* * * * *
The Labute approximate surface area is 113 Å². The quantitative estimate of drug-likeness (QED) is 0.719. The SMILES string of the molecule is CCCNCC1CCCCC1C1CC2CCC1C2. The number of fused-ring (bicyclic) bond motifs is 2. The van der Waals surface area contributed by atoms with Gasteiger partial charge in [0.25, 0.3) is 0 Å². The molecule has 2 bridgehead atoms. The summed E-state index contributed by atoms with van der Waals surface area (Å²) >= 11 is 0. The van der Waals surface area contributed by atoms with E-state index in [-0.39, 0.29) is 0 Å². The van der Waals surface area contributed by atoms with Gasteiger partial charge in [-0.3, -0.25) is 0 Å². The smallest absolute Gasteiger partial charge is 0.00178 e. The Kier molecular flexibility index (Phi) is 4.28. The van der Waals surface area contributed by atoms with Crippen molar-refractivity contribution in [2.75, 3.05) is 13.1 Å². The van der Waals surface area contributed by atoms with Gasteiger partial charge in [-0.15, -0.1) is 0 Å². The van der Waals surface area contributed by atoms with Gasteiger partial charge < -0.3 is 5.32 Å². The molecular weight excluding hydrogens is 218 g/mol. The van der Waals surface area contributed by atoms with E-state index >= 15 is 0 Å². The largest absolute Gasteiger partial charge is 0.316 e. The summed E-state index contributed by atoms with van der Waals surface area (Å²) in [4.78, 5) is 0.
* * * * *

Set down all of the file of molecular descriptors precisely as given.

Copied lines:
The Labute approximate surface area is 113 Å². The quantitative estimate of drug-likeness (QED) is 0.719. The SMILES string of the molecule is CCCNCC1CCCCC1C1CC2CCC1C2. The number of fused-ring (bicyclic) bond motifs is 2. The van der Waals surface area contributed by atoms with Gasteiger partial charge in [0.25, 0.3) is 0 Å². The molecule has 2 bridgehead atoms. The summed E-state index contributed by atoms with van der Waals surface area (Å²) >= 11 is 0. The van der Waals surface area contributed by atoms with E-state index in [-0.39, 0.29) is 0 Å². The van der Waals surface area contributed by atoms with Gasteiger partial charge in [-0.3, -0.25) is 0 Å². The smallest absolute Gasteiger partial charge is 0.00178 e. The Kier molecular flexibility index (Phi) is 4.28. The van der Waals surface area contributed by atoms with Crippen molar-refractivity contribution in [2.75, 3.05) is 13.1 Å². The van der Waals surface area contributed by atoms with Gasteiger partial charge in [-0.15, -0.1) is 0 Å². The van der Waals surface area contributed by atoms with Gasteiger partial charge < -0.3 is 5.32 Å². The molecular weight excluding hydrogens is 218 g/mol. The van der Waals surface area contributed by atoms with E-state index >= 15 is 0 Å². The largest absolute Gasteiger partial charge is 0.316 e. The summed E-state index contributed by atoms with van der Waals surface area (Å²) in [4.78, 5) is 0.